President Obama goes to Florida today for an education event and two fundraisers in Miami, one for Sen. Nelson.

    To be seen is whether any high speed rail news gets made aboard Air Force One.

  14. heidelja Says:

    I LOVE these sorts of arguments against HSR:

    “The projected cost of a one way ticket from MCO to Tampa was $35.00 per person.
    $5.00 gallon gas is still cheaper. Gas would have to approach $16.00 a gallon”

    First, this automatically assumes EVERYONE has a car.

    Second, is this the CORRECT assumption to automatically make?

    Third, I suppose it is CORRECT by ones who have never have had any other options, other than say, a Greyhound bus. So, have you priced out bus tickets!

  15. heidelja Says:

    “One hopes someone is checking to find out how much money Bill Nelson will make on this train deal.” Haven’t you undertsood the raucous one-third in Florida who do not want HSR? It won’t make any money so how can Nelson profit by it? O, but if he can profit by it, couldn’t others be “profitting” by it, too? And to think! Isn’t this why the one-third say is their reason why it should not be built, or at least, the pencil necked one wearing Cowboy boots who says he represents ALL taxpayers in Florida?

  16. heidelja Says:

    My e-mail to Nelson at noon today:

    OMG!! “The Governor’s Office issued a statement that said Scott was ‘gratified that the court provided a clear and unanimous decision, [and] he is now focused on moving forward with infrastructure projects that create long-term jobs and turn Florida’s economy around.’”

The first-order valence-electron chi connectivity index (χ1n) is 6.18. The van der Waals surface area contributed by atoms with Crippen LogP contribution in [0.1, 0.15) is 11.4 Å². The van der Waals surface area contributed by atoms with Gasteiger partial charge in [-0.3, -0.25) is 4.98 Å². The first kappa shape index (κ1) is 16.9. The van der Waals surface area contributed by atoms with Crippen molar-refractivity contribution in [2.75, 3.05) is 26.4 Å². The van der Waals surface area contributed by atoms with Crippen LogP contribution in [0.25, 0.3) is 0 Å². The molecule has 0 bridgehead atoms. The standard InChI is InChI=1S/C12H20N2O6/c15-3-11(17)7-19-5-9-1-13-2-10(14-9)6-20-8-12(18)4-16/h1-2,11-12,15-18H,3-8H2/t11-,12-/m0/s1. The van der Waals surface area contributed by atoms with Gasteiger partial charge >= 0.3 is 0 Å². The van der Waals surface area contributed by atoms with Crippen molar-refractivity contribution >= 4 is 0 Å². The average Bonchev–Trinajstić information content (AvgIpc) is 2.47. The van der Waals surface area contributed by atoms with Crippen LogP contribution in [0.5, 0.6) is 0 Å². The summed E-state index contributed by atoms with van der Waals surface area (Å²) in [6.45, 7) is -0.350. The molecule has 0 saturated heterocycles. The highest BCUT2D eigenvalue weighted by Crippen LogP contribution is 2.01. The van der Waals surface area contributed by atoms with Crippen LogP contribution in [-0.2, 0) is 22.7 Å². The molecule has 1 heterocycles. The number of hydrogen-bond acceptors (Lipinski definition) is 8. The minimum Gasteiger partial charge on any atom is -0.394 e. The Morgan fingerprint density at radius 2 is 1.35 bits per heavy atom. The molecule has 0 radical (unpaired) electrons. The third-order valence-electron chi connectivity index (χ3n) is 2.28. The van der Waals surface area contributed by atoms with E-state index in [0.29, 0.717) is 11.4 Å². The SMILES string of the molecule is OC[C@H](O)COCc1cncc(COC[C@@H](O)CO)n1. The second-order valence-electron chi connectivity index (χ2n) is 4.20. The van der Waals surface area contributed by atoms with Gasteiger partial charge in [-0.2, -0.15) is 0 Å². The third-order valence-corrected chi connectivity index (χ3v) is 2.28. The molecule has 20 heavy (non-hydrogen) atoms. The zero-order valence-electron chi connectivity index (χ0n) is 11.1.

DUH….NOT THAT A $2.4B FEDERAL GRANT FOR HSR IN FLORIDA WOULD NOT HAVE ACHIEVED JUST A TINY BIT FOR THIS VERY PURPOSE??

    WHAT REALLY IS SCOOTER FOR?? SO FAR IT SEEMS THAT HE IS ONLY FOR A $300M BUDGET INCREASE FOR HIS STATE’S GOVERNOR’S OFFICE!

    And REALLY, WHY is HSR-Fla “DEAD”? Simply it goes seen as DEAD this morning, becasue LaHood has not given the Fla State Legislature the time necssary to COMPEL Scooter to take the money through the upcoming legislative session, by removing the grant offer from the table as of today! This is STUPID for the Obama Admin to allow and should be seen as prematurely conceding the state to the goofie “Republicans” in the 2012 election!

    How does the legislature compel Scooter to take the $2.4B Federal Grant for HSR? Simply it denies the tyrannical Governor’s Office the funds to do “its job” unless it takes the grant!

    THIS IS NOT ROCKET SCIENCE, PEOPLE, IT IS POLITICS, INVOLVING ONE WHO WAS NOT ELECTED BY A MAJORITY OF THE BALLOTS CAST!

  17. Ed Fulop Says: